3. Select the right gift basket.

If purchasing prepackaged gift baskets, be aware of its contents. Certain items such as meats, cheeses, fish and plant products require additional certificates, licenses, permits, and often carry high levels of applicable duties, making it extremely difficult to process such small quantities of these items contained in these gifts. We suggest giving gift baskets made up of items such as cookies, chocolates, coffee, crackers, oils, candles, etc., and avoid anything made from animal or animal products.

 

The bottom line:

If your organization is sending gifts cross-border, be prepared to treat them like every other export that is moved across international borders.

B. Shopping for holiday gifts online.

Many shoppers are choosing to stay away from the crowds, and are turning to online shopping these days. Be aware that the vast majority of online purchases are shipped from a non-domestic market (international) and will be required to clear through customs.

Check the online store’s or seller’s terms of sale and delivery

Confirm who is required to pay for the customs clearance – the seller or purchaser. If the purchaser is responsible for the customs clearance you will need to be prepared to pay all applicable duties and taxes when the item moves across the border. If the shipment is sent by mail and valued under $60.00 CAD, then there is the potential for the Canadian Border Service Agency (CBSA) to allow the shipment to enter Canada without duties and taxes being paid.

Customs clearance requirements:

Although it will be a personal, non-commercial entry, in order to process the import you will be required to provide an invoice, including country of origin of the product, currency, and a complete description of the product(s) being shipped.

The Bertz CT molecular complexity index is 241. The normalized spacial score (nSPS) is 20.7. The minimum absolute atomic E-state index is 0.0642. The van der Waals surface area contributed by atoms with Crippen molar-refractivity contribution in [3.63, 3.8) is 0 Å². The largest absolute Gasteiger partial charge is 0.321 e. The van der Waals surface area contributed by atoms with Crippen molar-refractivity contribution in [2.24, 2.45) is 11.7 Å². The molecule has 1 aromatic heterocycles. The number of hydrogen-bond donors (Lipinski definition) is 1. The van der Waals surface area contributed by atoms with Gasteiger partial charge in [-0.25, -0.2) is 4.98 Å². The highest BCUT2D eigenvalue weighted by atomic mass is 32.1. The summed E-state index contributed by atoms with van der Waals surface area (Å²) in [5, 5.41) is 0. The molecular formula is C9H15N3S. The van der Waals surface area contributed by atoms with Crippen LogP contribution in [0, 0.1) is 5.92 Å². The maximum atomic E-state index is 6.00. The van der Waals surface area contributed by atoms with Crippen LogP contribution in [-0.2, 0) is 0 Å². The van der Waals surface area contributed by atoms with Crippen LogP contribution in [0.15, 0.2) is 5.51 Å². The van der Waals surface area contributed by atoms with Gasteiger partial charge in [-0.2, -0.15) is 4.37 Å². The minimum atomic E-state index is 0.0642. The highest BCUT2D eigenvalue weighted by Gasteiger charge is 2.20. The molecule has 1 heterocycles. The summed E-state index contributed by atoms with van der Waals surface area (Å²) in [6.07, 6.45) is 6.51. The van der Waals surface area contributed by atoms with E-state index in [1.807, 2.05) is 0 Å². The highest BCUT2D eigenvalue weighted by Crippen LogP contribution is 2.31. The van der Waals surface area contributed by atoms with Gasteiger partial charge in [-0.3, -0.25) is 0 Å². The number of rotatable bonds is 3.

C. Mailing personal gifts to family and friends.

If you have friends or relatives who live abroad and are mailing you gifts, please ensure that they properly qualify the item as a gift and include a customs declaration.

Here are some things to keep in mind:

  • For an item to qualify as a “gift”, a friend or relative must send it to you personally and include a card or other notice indicating that it is a gift.
  • If you receive an imported gift by mail that is worth $60 CAD or less, you will not have to pay duty or tax on it.
  • If the gift is worth more than $60 CAD, you will have to pay any applicable duties and taxes on any amount over $60 CAD. For example: If a relative sends you a gift worth $200 CAD, you will pay any applicable duty, GST or HST and PST on $140 CAD.

Certain items do not qualify for the $60CAD gift exemption and are listed below:

  • tobacco
  • alcoholic beverages
  • advertising material
  • items sent by a business

Please also note that the $60 CAD gift exemption cannot be combined with the $20 CAD exemption that is available on most items valued at $20 CAD or less.

*These guidelines are applicable all year round, and are not specific to the holiday season.

 

Need assistance with shipping your holiday gifts into Canada this season? Pacific Customs Brokers can help. Contact our Client Services team for questions or a quote.

 

Will you be shipping Christmas gifts cross-border this year? Have questions? Leave them in our comments section below.

NAFTA Certificate of Origin: Top 5 Mistakes and How to Avoid Them

NAFTA Certificate of OriginPacking slips, commercial invoices and customs invoices are all documents that can be easily completed. What I mean is that you are simply taking shipping or invoicing data – shipper, consignee, carrier name, description of goods, etc. – and plugging it into the respective area on one of these documents.

But how about the North American Free Trade Agreement (NAFTA) Certificate of Origin? Can you use the same document completion philosophy?

In a quick glance at a NAFTA Certificate of Origin, one might assume that the answer is yes. Exporter — yes. Producer — yes. Importer, description of goods, blanket period — yes, yes, yes. Sounds like we’re on a roll! We read the NAFTA Certificate of Origin completion instructions, understand what information is required and we finish this form off to satisfy the foreign purchaser’s request. Right?

Wrong!

The main difference between an NAFTA Certificate of Origin and the aforementioned documents is that all the products you list on this document must qualify under the North America Free Trade Agreement. That’s right – do not simply complete the document. There are rules that must be observed.